Even though exposing events as individual lambda parameters could overload the function signature, it maximizes the visibility of what the composable function responsibilities are. You can see what it does at a glance.

Other alternatives that could reduce the number of parameters in the function declaration might initially be more comfortable to write but hide some disadvantages in the long run. For example, creating a wrapper class like ProfileScreenEvents that centralizes all the events in one place. Doing this reduces the visibility of what the composable does when going through its function definition, it adds another class and methods to your project count, and you need to create and remember instances of that class every time you call that composable function anyway. Also, to reuse that wrapper class as much as possible, this pattern encourages passing an instance of that class down the UI hierarchy instead of the best practice of passing to composables just what they need.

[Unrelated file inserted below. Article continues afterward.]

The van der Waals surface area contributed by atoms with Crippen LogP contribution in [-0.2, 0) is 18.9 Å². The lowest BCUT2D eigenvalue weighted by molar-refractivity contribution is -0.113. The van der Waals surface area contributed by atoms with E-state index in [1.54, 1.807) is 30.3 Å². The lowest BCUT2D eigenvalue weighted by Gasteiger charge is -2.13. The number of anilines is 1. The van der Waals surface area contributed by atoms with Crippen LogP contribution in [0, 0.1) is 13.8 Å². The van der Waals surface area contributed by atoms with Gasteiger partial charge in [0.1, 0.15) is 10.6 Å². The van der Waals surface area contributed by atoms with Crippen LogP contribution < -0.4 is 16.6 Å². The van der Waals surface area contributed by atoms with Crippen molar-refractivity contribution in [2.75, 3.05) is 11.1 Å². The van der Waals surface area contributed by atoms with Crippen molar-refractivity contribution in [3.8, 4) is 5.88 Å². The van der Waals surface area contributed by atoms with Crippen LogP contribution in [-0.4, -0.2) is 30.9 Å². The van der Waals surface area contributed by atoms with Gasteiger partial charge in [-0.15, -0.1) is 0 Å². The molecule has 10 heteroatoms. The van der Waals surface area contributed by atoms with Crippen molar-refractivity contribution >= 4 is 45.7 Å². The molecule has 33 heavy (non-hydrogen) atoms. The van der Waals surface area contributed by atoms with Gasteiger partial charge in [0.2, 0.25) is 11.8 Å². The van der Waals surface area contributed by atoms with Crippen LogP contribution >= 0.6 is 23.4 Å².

Navigation Compose also supports passing arguments between composable destinations. In order to do this, you need to add argument placeholders to your route, similar to how you add arguments to a deep link when using the base navigation library:

NavHost(startDestination = "profile/{userId}") {
    ...
    composable("profile/{userId}") {...}
}

By default, all arguments are parsed as strings. The arguments parameter of composable() accepts a list of NamedNavArguments. You can quickly create a NamedNavArgument using the navArgument method and then specify its exact type:

NavHost(startDestination = "profile/{userId}") {
    ...
    composable(
        "profile/{userId}",
        arguments = listOf(navArgument("userId") { type = NavType.StringType })
    ) {...}
}

You should extract the arguments from the NavBackStackEntry that is available in the lambda of the composable() function.